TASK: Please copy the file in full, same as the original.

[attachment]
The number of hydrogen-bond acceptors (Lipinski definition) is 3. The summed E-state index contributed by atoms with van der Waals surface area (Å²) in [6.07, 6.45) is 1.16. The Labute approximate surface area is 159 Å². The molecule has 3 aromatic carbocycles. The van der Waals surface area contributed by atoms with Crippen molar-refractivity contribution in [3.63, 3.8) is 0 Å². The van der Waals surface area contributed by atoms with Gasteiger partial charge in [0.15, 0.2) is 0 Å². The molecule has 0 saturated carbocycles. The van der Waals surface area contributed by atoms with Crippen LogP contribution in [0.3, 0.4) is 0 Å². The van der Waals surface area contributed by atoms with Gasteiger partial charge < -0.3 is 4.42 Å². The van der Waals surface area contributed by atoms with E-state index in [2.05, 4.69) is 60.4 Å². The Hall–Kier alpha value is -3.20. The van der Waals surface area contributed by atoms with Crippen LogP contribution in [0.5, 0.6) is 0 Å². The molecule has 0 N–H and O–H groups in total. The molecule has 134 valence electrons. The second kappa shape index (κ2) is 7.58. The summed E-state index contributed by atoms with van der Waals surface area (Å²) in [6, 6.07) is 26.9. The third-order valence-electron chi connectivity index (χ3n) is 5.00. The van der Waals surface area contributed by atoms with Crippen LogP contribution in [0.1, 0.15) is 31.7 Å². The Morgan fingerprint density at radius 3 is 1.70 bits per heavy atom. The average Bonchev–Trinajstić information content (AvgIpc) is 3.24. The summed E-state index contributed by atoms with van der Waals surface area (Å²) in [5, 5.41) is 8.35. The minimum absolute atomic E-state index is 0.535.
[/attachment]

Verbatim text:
The number of hydrogen-bond acceptors (Lipinski definition) is 3. The summed E-state index contributed by atoms with van der Waals surface area (Å²) in [6.07, 6.45) is 1.16. The Labute approximate surface area is 159 Å². The molecule has 3 aromatic carbocycles. The van der Waals surface area contributed by atoms with Crippen molar-refractivity contribution in [3.63, 3.8) is 0 Å². The van der Waals surface area contributed by atoms with Gasteiger partial charge in [0.15, 0.2) is 0 Å². The molecule has 0 saturated carbocycles. The van der Waals surface area contributed by atoms with Crippen LogP contribution in [0.3, 0.4) is 0 Å². The van der Waals surface area contributed by atoms with Gasteiger partial charge < -0.3 is 4.42 Å². The van der Waals surface area contributed by atoms with E-state index in [2.05, 4.69) is 60.4 Å². The Hall–Kier alpha value is -3.20. The van der Waals surface area contributed by atoms with Crippen LogP contribution in [0.5, 0.6) is 0 Å². The molecule has 0 N–H and O–H groups in total. The molecule has 134 valence electrons. The second kappa shape index (κ2) is 7.58. The summed E-state index contributed by atoms with van der Waals surface area (Å²) in [6, 6.07) is 26.9. The third-order valence-electron chi connectivity index (χ3n) is 5.00. The van der Waals surface area contributed by atoms with Crippen LogP contribution in [0.1, 0.15) is 31.7 Å². The Morgan fingerprint density at radius 3 is 1.70 bits per heavy atom. The average Bonchev–Trinajstić information content (AvgIpc) is 3.24. The summed E-state index contributed by atoms with van der Waals surface area (Å²) in [5, 5.41) is 8.35. The minimum absolute atomic E-state index is 0.535.